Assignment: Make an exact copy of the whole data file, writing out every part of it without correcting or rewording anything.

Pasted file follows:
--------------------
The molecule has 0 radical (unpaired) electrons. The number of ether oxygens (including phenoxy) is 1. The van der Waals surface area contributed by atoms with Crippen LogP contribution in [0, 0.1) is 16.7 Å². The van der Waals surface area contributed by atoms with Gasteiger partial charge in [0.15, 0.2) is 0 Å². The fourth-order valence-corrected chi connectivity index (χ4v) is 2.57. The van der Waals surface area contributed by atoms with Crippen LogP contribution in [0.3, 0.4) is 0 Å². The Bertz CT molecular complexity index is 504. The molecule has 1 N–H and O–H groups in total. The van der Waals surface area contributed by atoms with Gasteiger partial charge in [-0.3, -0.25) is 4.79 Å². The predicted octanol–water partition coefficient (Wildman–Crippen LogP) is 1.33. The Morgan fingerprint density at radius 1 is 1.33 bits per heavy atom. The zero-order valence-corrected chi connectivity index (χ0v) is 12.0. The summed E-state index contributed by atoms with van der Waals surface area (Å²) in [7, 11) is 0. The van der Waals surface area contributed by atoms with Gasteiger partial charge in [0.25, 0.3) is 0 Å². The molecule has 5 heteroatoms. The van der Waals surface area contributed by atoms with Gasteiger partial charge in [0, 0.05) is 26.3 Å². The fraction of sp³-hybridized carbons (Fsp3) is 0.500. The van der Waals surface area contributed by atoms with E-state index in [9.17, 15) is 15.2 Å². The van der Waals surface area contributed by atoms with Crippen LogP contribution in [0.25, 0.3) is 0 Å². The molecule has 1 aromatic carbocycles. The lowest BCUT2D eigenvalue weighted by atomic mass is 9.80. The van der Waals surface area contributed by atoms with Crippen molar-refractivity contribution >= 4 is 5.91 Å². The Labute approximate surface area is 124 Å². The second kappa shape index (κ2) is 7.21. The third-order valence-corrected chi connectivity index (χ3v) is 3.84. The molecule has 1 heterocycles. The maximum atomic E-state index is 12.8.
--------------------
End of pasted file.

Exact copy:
The molecule has 0 radical (unpaired) electrons. The number of ether oxygens (including phenoxy) is 1. The van der Waals surface area contributed by atoms with Crippen LogP contribution in [0, 0.1) is 16.7 Å². The van der Waals surface area contributed by atoms with Gasteiger partial charge in [0.15, 0.2) is 0 Å². The fourth-order valence-corrected chi connectivity index (χ4v) is 2.57. The van der Waals surface area contributed by atoms with Crippen LogP contribution in [0.3, 0.4) is 0 Å². The Bertz CT molecular complexity index is 504. The molecule has 1 N–H and O–H groups in total. The van der Waals surface area contributed by atoms with Gasteiger partial charge in [-0.3, -0.25) is 4.79 Å². The predicted octanol–water partition coefficient (Wildman–Crippen LogP) is 1.33. The Morgan fingerprint density at radius 1 is 1.33 bits per heavy atom. The zero-order valence-corrected chi connectivity index (χ0v) is 12.0. The summed E-state index contributed by atoms with van der Waals surface area (Å²) in [7, 11) is 0. The van der Waals surface area contributed by atoms with Gasteiger partial charge in [0.25, 0.3) is 0 Å². The molecule has 5 heteroatoms. The van der Waals surface area contributed by atoms with Gasteiger partial charge in [0, 0.05) is 26.3 Å². The fraction of sp³-hybridized carbons (Fsp3) is 0.500. The van der Waals surface area contributed by atoms with E-state index in [9.17, 15) is 15.2 Å². The van der Waals surface area contributed by atoms with Crippen LogP contribution in [0.25, 0.3) is 0 Å². The molecule has 1 aromatic carbocycles. The lowest BCUT2D eigenvalue weighted by atomic mass is 9.80. The van der Waals surface area contributed by atoms with Crippen molar-refractivity contribution >= 4 is 5.91 Å². The Labute approximate surface area is 124 Å². The second kappa shape index (κ2) is 7.21. The third-order valence-corrected chi connectivity index (χ3v) is 3.84. The molecule has 1 heterocycles. The maximum atomic E-state index is 12.8.